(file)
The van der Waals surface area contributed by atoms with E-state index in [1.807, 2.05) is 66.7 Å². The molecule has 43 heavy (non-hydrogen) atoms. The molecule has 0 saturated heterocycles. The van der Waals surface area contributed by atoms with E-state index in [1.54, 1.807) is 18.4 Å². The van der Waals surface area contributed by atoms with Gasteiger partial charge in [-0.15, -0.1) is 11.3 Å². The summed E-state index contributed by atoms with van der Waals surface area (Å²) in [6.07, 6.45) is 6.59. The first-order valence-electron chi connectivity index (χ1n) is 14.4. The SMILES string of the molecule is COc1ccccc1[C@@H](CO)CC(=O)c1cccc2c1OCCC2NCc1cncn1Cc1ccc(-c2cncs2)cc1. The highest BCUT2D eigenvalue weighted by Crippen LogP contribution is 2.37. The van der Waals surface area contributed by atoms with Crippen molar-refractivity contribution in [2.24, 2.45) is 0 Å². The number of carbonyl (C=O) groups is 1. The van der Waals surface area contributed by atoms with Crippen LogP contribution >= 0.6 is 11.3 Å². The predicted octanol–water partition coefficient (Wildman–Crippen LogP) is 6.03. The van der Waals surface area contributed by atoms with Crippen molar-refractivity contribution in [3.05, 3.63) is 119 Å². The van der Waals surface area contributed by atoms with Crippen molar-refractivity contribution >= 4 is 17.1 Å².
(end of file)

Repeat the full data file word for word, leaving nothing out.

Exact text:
The van der Waals surface area contributed by atoms with E-state index in [1.807, 2.05) is 66.7 Å². The molecule has 43 heavy (non-hydrogen) atoms. The molecule has 0 saturated heterocycles. The van der Waals surface area contributed by atoms with E-state index in [1.54, 1.807) is 18.4 Å². The van der Waals surface area contributed by atoms with Gasteiger partial charge in [-0.15, -0.1) is 11.3 Å². The summed E-state index contributed by atoms with van der Waals surface area (Å²) in [6.07, 6.45) is 6.59. The first-order valence-electron chi connectivity index (χ1n) is 14.4. The SMILES string of the molecule is COc1ccccc1[C@@H](CO)CC(=O)c1cccc2c1OCCC2NCc1cncn1Cc1ccc(-c2cncs2)cc1. The highest BCUT2D eigenvalue weighted by Crippen LogP contribution is 2.37. The van der Waals surface area contributed by atoms with Crippen molar-refractivity contribution in [2.24, 2.45) is 0 Å². The number of carbonyl (C=O) groups is 1. The van der Waals surface area contributed by atoms with Crippen LogP contribution >= 0.6 is 11.3 Å². The predicted octanol–water partition coefficient (Wildman–Crippen LogP) is 6.03. The van der Waals surface area contributed by atoms with Crippen molar-refractivity contribution in [3.05, 3.63) is 119 Å². The van der Waals surface area contributed by atoms with Crippen molar-refractivity contribution >= 4 is 17.1 Å².